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Asking user passwords

Posted on 2004-09-22
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Last Modified: 2010-04-10
Guys,

I'm in the Uk, and have a question re asking users for their passwords. Basically, I have been told to ask users for their passwords when needing to work in their accounts. I have heard that this may be against the law according to the Data Protection Act, however the act does allow for you to change a users password to gain access to their account. Obviously, I see this as a security risk as people shouldn't tell anyone their password, however I have been told to do this as it is considered standard practice in my company.

Can anyone confirm or deny this as I don't want to end up in court for doing my job.

Thanks.
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Question by:InteraX
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rj-smith earned 125 total points
ID: 12121571
I'm not sure there would be anything in the data protection act about asking users for their passwords as it's more concerned with the privacy and release of stored information. Having said that, I can't claim to be any kind of expert.

However, I would say that it is extremely bad practise to ask users for their passwords. Social engineering is a common tactic for hackers to use to breach the security of a company. If they managed to get hold of your phone list they could randomly phone up users, pretend to be from IT, and then ask users for their passwords. If this is common place within your company then users are likely to comply!!!

At the very least ensure users are instructed never to reveal their passwords over the phone or by email and if possible only to IT staff they know or that can provide ID.
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by:gnegrota
ID: 12121755
There is one situation: one IT professional must do something like a existing user .
 If the system doesn’t provide a tool to do that without knowing the account password ( SU utility ), the operation must be done in a presence of the account proprietary and the password will be digit. by the owner. In any other cases, the account password must be changed and the account blocked until the owner will ask for unblock.
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by:crazijoe
ID: 12122111
I don't think it is against the law in a private organization because the Data on their accounts are the property of the company you work for. In a public market, yes it is against the law. However if you are told to ask users for their password to get into their accounts, this is a bad policy for your company. The norm is a legit IT administrator would reset the users password to gain access to their account.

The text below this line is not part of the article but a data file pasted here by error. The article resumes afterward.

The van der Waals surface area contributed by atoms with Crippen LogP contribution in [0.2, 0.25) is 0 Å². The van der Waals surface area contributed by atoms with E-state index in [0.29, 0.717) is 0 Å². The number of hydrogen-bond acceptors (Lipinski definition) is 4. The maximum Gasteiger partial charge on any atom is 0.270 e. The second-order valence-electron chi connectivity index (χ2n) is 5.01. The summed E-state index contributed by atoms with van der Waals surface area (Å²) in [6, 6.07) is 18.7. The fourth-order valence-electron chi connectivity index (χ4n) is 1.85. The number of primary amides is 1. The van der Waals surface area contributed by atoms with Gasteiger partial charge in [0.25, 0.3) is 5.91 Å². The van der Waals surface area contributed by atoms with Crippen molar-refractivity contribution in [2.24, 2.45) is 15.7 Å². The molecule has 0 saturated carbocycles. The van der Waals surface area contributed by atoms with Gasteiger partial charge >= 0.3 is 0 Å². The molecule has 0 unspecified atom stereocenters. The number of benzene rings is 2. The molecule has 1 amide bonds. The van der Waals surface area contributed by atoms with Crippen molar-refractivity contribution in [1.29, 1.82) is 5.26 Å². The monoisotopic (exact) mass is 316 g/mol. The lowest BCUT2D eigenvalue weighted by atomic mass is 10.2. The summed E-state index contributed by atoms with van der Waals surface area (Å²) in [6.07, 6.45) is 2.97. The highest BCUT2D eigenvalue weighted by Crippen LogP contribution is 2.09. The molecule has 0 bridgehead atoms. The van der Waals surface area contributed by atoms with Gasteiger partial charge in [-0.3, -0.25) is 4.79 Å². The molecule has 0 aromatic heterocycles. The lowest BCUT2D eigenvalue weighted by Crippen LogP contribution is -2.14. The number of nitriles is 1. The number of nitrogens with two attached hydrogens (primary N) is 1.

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by:phone-pilot
ID: 12124219
I am not a UK attorney, but I am a US attorney. I've filed technical documents on firewalls, and have briefed National Security Agency personnel on authentication in mobile telephone networks. Having said that, there are several policy reasons why its good to not ask nor give a password via the phone:
1) in a cubicle environment the password giver may be overheard;
2) the IT department should be excluded from accessing sensitive data on, e.g. the employment (HR) people's computers;
3) there is one additional person who could compromize the password.

In most large corporate IT deptartments, password resets are typically accomplished by a time-synchronized identity module which permits the IT department to authenticate a user sufficiently to reset the password such that the user can select his/her own password promptly after that. An example is the smart card active ID, see http://www.secureidnews.com/news/2002/09/23/activcard-unveils-activcard-identity-management-systemtm-aims/ .

Thus, to assure proper compartmentalization of data access _within_ a company, it is advisable to implement something along these lines which keeps the password known only to the user and to the authenticating network.

In addition to avoiding problems between departments of a company, the above method also goes a long way to securing the network from more 'James-Bond' like intrusions, which may include social engineering. There is a lot of company time and value tied up in trade secrets. Keeping such secrets within the company is better achieved with robust user-authentication.

Hope this helps.
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